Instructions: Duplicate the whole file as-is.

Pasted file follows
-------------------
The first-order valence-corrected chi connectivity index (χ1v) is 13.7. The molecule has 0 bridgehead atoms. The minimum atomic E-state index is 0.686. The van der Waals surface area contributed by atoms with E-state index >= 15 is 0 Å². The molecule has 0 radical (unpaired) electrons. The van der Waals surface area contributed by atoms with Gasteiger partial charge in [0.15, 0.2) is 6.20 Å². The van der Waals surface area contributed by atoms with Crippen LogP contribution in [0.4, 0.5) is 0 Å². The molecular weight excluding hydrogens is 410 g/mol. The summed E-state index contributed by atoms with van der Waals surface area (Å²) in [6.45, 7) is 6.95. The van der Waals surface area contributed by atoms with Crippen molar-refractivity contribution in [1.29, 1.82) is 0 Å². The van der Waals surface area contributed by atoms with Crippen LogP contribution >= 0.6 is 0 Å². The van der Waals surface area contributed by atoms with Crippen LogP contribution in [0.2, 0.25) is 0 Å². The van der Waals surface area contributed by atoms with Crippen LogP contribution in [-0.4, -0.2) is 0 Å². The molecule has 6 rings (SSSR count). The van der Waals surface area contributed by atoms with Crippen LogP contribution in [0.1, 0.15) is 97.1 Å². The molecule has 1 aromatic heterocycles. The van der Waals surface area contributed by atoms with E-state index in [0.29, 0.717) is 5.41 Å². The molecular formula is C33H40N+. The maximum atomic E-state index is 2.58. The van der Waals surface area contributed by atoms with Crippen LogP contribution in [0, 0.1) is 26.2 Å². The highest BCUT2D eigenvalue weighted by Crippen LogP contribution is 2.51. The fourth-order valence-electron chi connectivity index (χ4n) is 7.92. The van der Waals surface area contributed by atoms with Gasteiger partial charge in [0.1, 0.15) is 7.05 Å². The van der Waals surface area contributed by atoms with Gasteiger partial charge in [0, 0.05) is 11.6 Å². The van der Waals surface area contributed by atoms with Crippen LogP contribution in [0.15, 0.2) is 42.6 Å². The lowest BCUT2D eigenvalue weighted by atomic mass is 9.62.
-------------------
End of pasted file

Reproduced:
The first-order valence-corrected chi connectivity index (χ1v) is 13.7. The molecule has 0 bridgehead atoms. The minimum atomic E-state index is 0.686. The van der Waals surface area contributed by atoms with E-state index >= 15 is 0 Å². The molecule has 0 radical (unpaired) electrons. The van der Waals surface area contributed by atoms with Gasteiger partial charge in [0.15, 0.2) is 6.20 Å². The van der Waals surface area contributed by atoms with Crippen LogP contribution in [0.4, 0.5) is 0 Å². The molecular weight excluding hydrogens is 410 g/mol. The summed E-state index contributed by atoms with van der Waals surface area (Å²) in [6.45, 7) is 6.95. The van der Waals surface area contributed by atoms with Crippen molar-refractivity contribution in [1.29, 1.82) is 0 Å². The van der Waals surface area contributed by atoms with Crippen LogP contribution >= 0.6 is 0 Å². The van der Waals surface area contributed by atoms with Crippen LogP contribution in [0.2, 0.25) is 0 Å². The van der Waals surface area contributed by atoms with Crippen LogP contribution in [-0.4, -0.2) is 0 Å². The molecule has 6 rings (SSSR count). The van der Waals surface area contributed by atoms with Crippen LogP contribution in [0.1, 0.15) is 97.1 Å². The molecule has 1 aromatic heterocycles. The van der Waals surface area contributed by atoms with E-state index in [0.29, 0.717) is 5.41 Å². The molecular formula is C33H40N+. The maximum atomic E-state index is 2.58. The van der Waals surface area contributed by atoms with Crippen LogP contribution in [0, 0.1) is 26.2 Å². The highest BCUT2D eigenvalue weighted by Crippen LogP contribution is 2.51. The fourth-order valence-electron chi connectivity index (χ4n) is 7.92. The van der Waals surface area contributed by atoms with Gasteiger partial charge in [0.1, 0.15) is 7.05 Å². The van der Waals surface area contributed by atoms with Gasteiger partial charge in [0, 0.05) is 11.6 Å². The van der Waals surface area contributed by atoms with Crippen LogP contribution in [0.15, 0.2) is 42.6 Å². The lowest BCUT2D eigenvalue weighted by atomic mass is 9.62.